According to the Khatyn memorial complex, more than 140 major punitive operations were carried out in Belarus, during which the indigenous population was destroyed, driven away to camps or for forced labor in Germany. During the three years of occupation, 2,230,000 people, that is, every fourth inhabitant, became victims of the Nazi policy of genocide and “scorched earth” in Belarus. As a result of punitive operations, 628 settlements were destroyed. Of these, 186 were never restored, since all their inhabitants were killed.
In response to the atrocities of the invaders, partisan detachments began to form. By the end of 1941, 12,000 people fought in the ranks of the partisans in 230 detachments. By the end of the war, the number of Belarusian partisans exceeded 374 thousand people. They were combined into 1255 detachments, of which 997 were part of 213 brigades and regiments, and 258 detachments acted independently.
On March 22, 1943, two platoons of the 1st company of the 118th police security battalion were ambushed by the Avenger partisan detachment. During the battle, three were killed and several punishers were wounded, including Hans Wölke. Help was called in to pursue the partisans: a part of the Dirlewanger Sonder Battalion arrived from Logoysk, and a part of the 118th Ukrainian police guard battalion arrived from the village of Pleschenitsy. Punishers shot 26 residents of the village of Kozyri, who were suspected of assisting the partisans, and on the same day broke into the village of Khatyn. After a short battle, the partisans retreated under pressure from superior enemy forces. The punishers did not pursue them, but massacred the inhabitants of Khatyn. The fire killed 149 people, including 75 children. The name of the village later became a symbol of Nazi crimes, and it was this episode of the war, according to the director of the film, Elem Klimov, that prompted him to create Come and See:
I then thought: but the world does not know about Khatyn! They know about Katyn, about the execution of Polish officers. But about Belarus – no. Although there were burned more than 600 villages! And I decided to make a film about this tragedy.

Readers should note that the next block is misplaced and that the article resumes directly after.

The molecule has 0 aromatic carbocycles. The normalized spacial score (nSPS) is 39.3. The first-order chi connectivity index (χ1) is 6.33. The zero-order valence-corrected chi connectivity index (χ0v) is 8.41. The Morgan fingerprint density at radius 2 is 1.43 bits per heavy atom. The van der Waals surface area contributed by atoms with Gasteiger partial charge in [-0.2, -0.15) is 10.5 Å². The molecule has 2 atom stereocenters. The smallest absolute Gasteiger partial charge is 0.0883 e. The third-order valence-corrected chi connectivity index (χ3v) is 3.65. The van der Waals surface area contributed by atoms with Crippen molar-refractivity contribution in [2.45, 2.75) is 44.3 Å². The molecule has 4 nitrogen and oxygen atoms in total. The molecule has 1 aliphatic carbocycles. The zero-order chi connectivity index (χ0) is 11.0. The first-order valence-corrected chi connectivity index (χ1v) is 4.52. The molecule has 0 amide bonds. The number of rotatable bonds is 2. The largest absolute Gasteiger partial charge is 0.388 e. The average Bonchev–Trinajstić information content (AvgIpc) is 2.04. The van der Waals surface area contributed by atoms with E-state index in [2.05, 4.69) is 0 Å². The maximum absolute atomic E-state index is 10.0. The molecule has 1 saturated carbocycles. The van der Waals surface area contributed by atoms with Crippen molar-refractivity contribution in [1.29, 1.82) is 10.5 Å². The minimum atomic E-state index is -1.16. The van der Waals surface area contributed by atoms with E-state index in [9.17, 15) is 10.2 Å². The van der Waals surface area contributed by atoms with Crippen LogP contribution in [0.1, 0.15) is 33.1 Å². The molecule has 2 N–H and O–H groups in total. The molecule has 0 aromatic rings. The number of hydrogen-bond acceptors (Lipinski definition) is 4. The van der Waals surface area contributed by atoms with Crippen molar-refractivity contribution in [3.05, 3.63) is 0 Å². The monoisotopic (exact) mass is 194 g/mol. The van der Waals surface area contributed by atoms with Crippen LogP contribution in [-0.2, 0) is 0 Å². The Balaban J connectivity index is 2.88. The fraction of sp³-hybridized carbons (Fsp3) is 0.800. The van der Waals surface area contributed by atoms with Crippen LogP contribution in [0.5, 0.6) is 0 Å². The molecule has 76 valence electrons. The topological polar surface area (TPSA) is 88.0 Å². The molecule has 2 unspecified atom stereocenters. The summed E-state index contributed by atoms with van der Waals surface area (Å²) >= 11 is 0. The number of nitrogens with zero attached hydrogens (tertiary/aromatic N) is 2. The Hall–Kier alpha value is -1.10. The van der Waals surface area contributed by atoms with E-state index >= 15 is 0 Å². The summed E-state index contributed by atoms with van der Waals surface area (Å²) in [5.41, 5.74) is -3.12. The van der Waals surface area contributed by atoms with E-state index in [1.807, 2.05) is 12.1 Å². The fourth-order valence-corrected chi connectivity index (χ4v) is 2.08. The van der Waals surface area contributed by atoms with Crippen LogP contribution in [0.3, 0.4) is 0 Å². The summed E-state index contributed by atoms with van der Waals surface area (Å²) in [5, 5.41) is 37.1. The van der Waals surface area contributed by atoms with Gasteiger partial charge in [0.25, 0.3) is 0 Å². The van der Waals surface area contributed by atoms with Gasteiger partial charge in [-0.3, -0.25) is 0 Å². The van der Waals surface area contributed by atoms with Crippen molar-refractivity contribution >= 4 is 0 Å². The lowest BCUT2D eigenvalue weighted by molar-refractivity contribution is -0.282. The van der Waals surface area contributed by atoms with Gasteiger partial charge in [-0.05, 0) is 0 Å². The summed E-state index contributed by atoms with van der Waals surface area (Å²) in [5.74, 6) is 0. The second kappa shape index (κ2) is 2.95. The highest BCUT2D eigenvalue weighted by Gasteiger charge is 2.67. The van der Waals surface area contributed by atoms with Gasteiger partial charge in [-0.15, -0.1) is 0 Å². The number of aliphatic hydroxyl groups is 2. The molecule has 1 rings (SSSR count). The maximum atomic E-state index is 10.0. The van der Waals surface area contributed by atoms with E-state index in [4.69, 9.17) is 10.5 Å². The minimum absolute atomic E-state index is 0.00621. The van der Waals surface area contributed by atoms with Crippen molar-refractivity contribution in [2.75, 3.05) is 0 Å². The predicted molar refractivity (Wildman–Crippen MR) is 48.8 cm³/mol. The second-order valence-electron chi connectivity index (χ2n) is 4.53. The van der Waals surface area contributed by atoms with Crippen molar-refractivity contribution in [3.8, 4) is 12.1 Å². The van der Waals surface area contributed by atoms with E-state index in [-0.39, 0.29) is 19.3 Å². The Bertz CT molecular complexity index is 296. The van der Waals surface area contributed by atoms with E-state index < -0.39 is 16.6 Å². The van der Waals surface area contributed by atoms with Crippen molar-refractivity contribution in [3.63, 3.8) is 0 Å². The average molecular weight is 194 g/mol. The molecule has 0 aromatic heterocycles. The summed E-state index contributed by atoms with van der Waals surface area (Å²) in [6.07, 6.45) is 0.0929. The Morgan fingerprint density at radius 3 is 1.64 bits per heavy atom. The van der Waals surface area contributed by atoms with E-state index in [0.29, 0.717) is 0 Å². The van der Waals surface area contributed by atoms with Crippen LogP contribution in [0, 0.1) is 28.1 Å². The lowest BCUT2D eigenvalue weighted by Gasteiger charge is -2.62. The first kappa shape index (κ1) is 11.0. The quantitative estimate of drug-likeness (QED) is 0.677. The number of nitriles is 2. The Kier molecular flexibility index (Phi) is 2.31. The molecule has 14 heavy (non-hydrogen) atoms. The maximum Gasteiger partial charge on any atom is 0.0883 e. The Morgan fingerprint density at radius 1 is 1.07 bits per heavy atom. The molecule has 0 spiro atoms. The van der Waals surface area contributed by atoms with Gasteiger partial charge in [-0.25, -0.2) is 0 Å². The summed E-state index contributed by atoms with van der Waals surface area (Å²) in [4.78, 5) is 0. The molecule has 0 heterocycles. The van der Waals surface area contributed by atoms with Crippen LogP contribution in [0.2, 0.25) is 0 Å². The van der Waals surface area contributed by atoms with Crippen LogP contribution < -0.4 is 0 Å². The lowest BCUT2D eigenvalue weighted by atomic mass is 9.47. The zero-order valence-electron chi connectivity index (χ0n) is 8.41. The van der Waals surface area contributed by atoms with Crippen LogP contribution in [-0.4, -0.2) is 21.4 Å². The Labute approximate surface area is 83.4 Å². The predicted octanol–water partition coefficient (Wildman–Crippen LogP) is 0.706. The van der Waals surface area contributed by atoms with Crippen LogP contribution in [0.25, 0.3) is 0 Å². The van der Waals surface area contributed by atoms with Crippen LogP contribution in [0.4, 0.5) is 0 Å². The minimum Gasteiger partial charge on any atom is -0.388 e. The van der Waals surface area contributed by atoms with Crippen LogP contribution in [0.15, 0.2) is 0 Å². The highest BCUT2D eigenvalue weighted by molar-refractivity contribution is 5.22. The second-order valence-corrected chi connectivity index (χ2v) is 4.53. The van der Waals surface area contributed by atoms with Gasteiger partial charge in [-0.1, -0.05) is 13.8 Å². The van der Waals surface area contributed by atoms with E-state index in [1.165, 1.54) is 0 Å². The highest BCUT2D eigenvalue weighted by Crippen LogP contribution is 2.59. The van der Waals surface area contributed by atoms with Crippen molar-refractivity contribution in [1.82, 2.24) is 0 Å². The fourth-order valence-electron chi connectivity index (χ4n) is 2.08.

Making the movie
Originally from Stalingrad, Elem Klimov witnessed the German bombing of the city as a child. The future director was especially impressed by the night evacuation along the Volga, when, among the explosions of bombs, he saw how Stalingrad stretched for many kilometers along the coast was blazing. Strong childhood impressions from the experience remained with Klimov forever, and he considered it his duty to make a film about that period of history.
In addition to childhood memories, there were other reasons. According to the director, the ” cold war ” exerted extreme psychological pressure, and the thought of a possible outbreak of a third world war “literally felt physically.” In this regard, he personally really wanted to have time to fulfill his old dream. In addition, Klimov was dissatisfied with his previous film ” Agony “, believing that he had not coped with the task of showing the super-complex human condition, and wanted to rehabilitate himself in his own eyes.
Those who forget their past are doomed to relive it.
— Elem Klimov
In addition to live ammunition, real shells were also used in the film. This was due to Klimov’s desire for authenticity. Initially, it was planned to use pyrotechnics and explosives, but after several takes, the director and cameraman came to the conclusion that such explosions did not look natural. After that, real projectiles were used, greatly increasing the risk for the actors. For the safety of the actors and the camera crew during the filming of the scene of shelling with tracer bullets, they were behind a concrete slab 1.5 meters high and 5 meters wide.